KALOFER, Bulgaria (AP) — Christians on Wednesday marked Epiphany in the middle of the coronavirus pandemic, which constrained celebrations in many places but didn't stop some defying warnings to keep to traditions.
Orthodox Christians celebrate Jesus’ baptism during Epiphany. In Bulgaria, thousands of worshippers ignored health authorities' warnings to refrain from mass gatherings, braving icy waters to retrieve crucifixes thrown in by priests.
In the mountain town of Kalofer, dozens of men dressed in traditional white embroidered shirts waded into the frigid Tundzha River.
In neighboring Greece, the government relented and allowed limited attendance at churches, reversing a ban designed to limit the spread of the coronavirus. In Thessaloniki, police and coast guard forces spread across the waterfront to prevent a traditional Epiphany blessing event from taking place.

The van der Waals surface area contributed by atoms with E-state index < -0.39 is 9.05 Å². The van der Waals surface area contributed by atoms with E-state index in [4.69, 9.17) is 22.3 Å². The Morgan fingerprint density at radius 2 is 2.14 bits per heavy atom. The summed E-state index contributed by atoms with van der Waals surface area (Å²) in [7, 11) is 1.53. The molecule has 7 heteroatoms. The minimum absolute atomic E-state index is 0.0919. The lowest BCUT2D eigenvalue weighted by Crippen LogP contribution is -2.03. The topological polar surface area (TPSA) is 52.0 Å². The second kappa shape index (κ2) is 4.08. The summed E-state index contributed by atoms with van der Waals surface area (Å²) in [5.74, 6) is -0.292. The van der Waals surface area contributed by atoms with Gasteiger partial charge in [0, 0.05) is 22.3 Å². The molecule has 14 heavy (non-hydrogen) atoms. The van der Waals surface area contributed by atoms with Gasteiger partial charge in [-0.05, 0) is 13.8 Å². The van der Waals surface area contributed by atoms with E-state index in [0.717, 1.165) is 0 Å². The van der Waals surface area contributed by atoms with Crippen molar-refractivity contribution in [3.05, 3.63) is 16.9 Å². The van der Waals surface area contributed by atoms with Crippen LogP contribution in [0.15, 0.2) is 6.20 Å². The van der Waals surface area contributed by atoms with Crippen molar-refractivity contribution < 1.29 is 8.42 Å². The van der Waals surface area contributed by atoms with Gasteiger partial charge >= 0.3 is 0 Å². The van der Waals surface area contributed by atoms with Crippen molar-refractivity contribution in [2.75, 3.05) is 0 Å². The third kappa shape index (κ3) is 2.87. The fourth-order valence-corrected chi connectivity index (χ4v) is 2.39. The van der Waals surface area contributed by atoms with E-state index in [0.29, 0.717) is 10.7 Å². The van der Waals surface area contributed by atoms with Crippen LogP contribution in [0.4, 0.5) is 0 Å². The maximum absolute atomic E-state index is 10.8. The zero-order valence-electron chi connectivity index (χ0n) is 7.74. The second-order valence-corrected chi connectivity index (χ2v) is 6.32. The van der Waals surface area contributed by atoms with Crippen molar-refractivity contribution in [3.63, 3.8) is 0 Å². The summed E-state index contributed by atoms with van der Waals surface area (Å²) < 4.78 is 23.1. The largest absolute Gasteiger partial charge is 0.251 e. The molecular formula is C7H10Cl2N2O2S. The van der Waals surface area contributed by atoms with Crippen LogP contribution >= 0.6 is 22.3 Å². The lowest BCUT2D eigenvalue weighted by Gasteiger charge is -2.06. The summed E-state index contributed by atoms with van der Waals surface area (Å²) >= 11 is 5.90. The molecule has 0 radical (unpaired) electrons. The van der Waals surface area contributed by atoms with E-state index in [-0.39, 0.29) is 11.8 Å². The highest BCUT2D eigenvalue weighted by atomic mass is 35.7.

With no visiting faithful from Greece or other Orthodox countries, only two swimmers raced to retrieve a cross cast into Istanbul's Golden Horn during an Epiphany ceremony.
Epiphany marks the end of the 12 days of Christmas, but not all Orthodox Christian churches celebrate it on the same day.
While the Orthodox Christian churches in Greece, Bulgaria and Romania celebrate the feast on Jan. 6, Orthodox Churches in Russia, Ukraine and Serbia follow the Julian calendar, according to which Epiphany is celebrated on Jan. 19, as their Christmas falls on Jan. 7.
Some Western Christian churches celebrate the religious holiday of Epiphany as the Three Kings Day, which marks the visit of the Magi, or three wise men, to the baby Jesus, and closes out the Christmas season.